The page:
Over a long weekend, I found myself living my super exciting life – helping a friend deep clean her house. Deep cleaning for us means ceilings, fans, walls, dusting, fridge ke peeche, bed ke neeche, and sorting out all the rubbish we may have accumulated since the last deep cleaning rave we held.

Partaaayyy!

To no one’s surprise, by the end, we had a full dustbin, and an even fuller pile of all the boxes and containers she’d accumulated. And as she was about to take them all to the society dumpster, I realized – it’s about time we woke up and smelt the garbage, don’t you think?

For beginners on the eco-friendly train, waste disposal can seem like a make or break destination. I know… it’s a far more involved process than rethinking fashion priorities and replacing your plastic bags with jholas. And with the waste disposal resources available in India (and lack thereof) it can seem like a thankless enterprise to take up.

But I’m here to tell you – after having helped my friend find a local kabadi guy to give away her boxes to – it doesn’t have to be as complicated as your intense Google search and E.V.S. textbooks made you believe. With that in mind, you can start on your disposing journey with this list of non-disposable tips. That’s the last time we’ll overuse the word, we swear!

 

Get Less, Get Recycled, and Get to Reusing

The crucial beginning of changing how waste is disposed off at home – is to change what waste is brought into the home. I’ve broken down this process into three simple steps.

First, try and buy fewer items that you know will contribute to the overall waste levels in your home. This basically means fewer impulse purchases and online shopping sprees so that you only bring waste into your home that you absolutely cannot avoid.

The next step is to start looking for products and packaging that use recycled materials. As we’ve mentioned before on this blog, the environmental impact of a material mostly depends on how you choose to use it rather than what it is. And recycled materials are the ones that are being used over and over again so as to not impact the environment.

And finally, start actually recycling. I understand if you don’t have the time to pulp down your cardboard boxes and make mats out of them or something like that. Really, who does? But you can simply reuse and recycle things like plastic bags, boxes, cardboards etc. for everything from storage to art projects.

 

Segregate and Recycle

Now this is the crucial first step in the process of modern waste management and disposal. Incidentally, it’s also the step over which you have the most control as a regular human living in India.

The very first step in segregation can simply be dividing your waste so all the “hard” waste – like cardboards, hard plastic containers, thermocol, etc. – can be kept separately and given away to your local kabadi man for recycling and reusing. As me and my cleaning buddy discovered – you’d be surprised at how the amount of waste you generate can go down with this simple step.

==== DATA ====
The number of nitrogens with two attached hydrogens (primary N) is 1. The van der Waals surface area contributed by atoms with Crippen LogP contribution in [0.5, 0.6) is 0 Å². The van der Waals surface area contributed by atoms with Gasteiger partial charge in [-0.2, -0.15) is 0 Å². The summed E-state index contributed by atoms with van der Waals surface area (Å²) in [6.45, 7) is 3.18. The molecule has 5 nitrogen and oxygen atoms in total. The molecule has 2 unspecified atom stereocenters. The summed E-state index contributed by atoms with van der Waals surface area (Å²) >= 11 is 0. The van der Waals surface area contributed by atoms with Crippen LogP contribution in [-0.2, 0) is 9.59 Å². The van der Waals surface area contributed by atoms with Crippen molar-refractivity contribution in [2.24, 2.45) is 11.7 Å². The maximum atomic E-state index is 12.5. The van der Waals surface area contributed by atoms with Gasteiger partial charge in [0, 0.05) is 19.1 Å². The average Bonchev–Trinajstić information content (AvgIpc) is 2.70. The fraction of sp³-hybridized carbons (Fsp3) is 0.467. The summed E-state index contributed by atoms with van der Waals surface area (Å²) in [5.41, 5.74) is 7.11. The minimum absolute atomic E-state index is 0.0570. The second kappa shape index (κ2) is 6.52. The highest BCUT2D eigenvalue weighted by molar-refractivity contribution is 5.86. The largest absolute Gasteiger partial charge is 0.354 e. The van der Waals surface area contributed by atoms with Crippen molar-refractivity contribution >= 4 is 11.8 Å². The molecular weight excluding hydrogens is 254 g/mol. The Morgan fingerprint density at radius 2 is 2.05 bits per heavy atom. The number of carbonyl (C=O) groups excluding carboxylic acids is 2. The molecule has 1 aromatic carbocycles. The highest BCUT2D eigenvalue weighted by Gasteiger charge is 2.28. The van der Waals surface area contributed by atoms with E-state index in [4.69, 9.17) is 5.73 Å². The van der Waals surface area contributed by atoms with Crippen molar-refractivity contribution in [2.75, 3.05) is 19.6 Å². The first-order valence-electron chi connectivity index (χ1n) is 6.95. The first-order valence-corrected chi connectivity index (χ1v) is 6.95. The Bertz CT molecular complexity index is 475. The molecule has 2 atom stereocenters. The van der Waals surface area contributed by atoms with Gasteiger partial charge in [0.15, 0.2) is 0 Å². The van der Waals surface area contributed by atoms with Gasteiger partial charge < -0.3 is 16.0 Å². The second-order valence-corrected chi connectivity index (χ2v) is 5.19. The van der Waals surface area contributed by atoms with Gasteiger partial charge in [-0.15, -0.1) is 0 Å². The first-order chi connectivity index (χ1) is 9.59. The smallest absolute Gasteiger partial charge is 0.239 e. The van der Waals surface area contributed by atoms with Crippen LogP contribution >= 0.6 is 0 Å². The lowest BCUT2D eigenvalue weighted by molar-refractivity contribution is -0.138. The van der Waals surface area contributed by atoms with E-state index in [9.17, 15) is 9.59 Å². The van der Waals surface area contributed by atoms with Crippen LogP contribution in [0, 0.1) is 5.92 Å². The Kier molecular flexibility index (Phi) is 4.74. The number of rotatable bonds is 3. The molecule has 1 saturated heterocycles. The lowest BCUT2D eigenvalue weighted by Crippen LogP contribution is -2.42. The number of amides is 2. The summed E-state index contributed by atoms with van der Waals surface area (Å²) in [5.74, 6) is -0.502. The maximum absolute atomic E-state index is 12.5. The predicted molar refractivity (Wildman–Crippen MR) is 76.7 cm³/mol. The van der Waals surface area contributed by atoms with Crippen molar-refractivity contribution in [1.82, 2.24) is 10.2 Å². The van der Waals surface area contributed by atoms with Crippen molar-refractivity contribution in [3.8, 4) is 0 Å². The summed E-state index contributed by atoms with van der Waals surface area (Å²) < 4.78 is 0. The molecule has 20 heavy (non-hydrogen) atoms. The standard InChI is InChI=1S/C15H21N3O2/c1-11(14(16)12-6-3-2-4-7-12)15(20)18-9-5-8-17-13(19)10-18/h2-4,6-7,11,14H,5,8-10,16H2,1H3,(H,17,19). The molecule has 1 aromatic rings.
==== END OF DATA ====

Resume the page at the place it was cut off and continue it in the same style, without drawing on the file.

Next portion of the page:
Don’t sit back and relax though.

 

And segregate some more…

To really start doing this properly, you need to go a step further than just calling up the kabadiwala. Start by dividing your waste into two sections – bio-degradable and non-bio-degradable.

Color code them bins!

Your non-bio-degradable waste can be further segregated into plastic, glass, and hazardous. In my research into India’s landfills, I found out this is crucial for one simple reason – even if some your garbage ends up in a landfill, workers in landfills (who often tend to be children) will not have to come in contact with these hazardous or injurious pieces.

The next step would be to split your bio-degradable waste into wet/organic waste and dry waste. This means your food waste and kitchen waste gets separated from other bio-degradable materials like cloth and paper.

But even when you can give away your cardboards to the kabadi man, the larger waste disposal system in India doesn’t have a lot of provisions for separated waste. Even if you segregate your plastics from the organic, unless you’re doing more, they’re both going to end up in the same landfill once they’re out of your house. Which brings us to…

 

Composting

These days, composting is not just a word used in villages and farmlands. In fact, urban single household composting has become all the rage in metro cities like Mumbai, Delhi and Bengaluru.

Composting is simply a system by which you decompose organic kitchen waste to use as manure in farms, gardens, and potted plants. You can get your own easy-to-use composting kit and starting doing your bit for the environment – and your house plants – with a little bit of money and some basic changes to your life.

And if that seems like a lot of trouble, you can always look into community composting projects that are springing up in towns and cities around India, like the Temple composting projects in Vile Parle, Mumbai.

 

Look, I get it. When you’re already trying to get through the week with your sanity intact while you juggle all the tiny issues that life presents you with… spending time thinking about garbage can be a real bummer.

But if you’re here, and you’re already trying to make a few changes for the better, the truth is that garbage and waste disposal is one of the most effective places to start.

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